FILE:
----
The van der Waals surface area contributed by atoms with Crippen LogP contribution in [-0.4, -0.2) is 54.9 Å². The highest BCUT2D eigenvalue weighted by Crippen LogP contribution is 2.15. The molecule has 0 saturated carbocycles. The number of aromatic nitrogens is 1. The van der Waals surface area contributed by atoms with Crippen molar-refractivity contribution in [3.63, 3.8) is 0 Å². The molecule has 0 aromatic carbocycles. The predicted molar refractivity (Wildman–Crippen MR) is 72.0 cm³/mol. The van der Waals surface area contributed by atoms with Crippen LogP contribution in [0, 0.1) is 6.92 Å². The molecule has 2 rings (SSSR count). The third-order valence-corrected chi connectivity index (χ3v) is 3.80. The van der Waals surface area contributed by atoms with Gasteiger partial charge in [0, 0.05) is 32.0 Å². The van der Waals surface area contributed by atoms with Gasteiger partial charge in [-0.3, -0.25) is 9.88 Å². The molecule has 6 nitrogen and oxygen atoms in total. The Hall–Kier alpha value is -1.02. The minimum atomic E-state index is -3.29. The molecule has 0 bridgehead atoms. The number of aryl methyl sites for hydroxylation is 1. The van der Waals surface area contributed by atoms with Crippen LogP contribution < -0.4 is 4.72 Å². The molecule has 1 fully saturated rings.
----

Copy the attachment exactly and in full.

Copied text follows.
The van der Waals surface area contributed by atoms with Crippen LogP contribution in [-0.4, -0.2) is 54.9 Å². The highest BCUT2D eigenvalue weighted by Crippen LogP contribution is 2.15. The molecule has 0 saturated carbocycles. The number of aromatic nitrogens is 1. The van der Waals surface area contributed by atoms with Crippen molar-refractivity contribution in [3.63, 3.8) is 0 Å². The molecule has 0 aromatic carbocycles. The predicted molar refractivity (Wildman–Crippen MR) is 72.0 cm³/mol. The van der Waals surface area contributed by atoms with Crippen LogP contribution in [0, 0.1) is 6.92 Å². The molecule has 2 rings (SSSR count). The third-order valence-corrected chi connectivity index (χ3v) is 3.80. The van der Waals surface area contributed by atoms with Gasteiger partial charge in [0, 0.05) is 32.0 Å². The van der Waals surface area contributed by atoms with Gasteiger partial charge in [-0.3, -0.25) is 9.88 Å². The molecule has 6 nitrogen and oxygen atoms in total. The Hall–Kier alpha value is -1.02. The minimum atomic E-state index is -3.29. The molecule has 0 bridgehead atoms. The number of aryl methyl sites for hydroxylation is 1. The van der Waals surface area contributed by atoms with Crippen LogP contribution < -0.4 is 4.72 Å². The molecule has 1 fully saturated rings.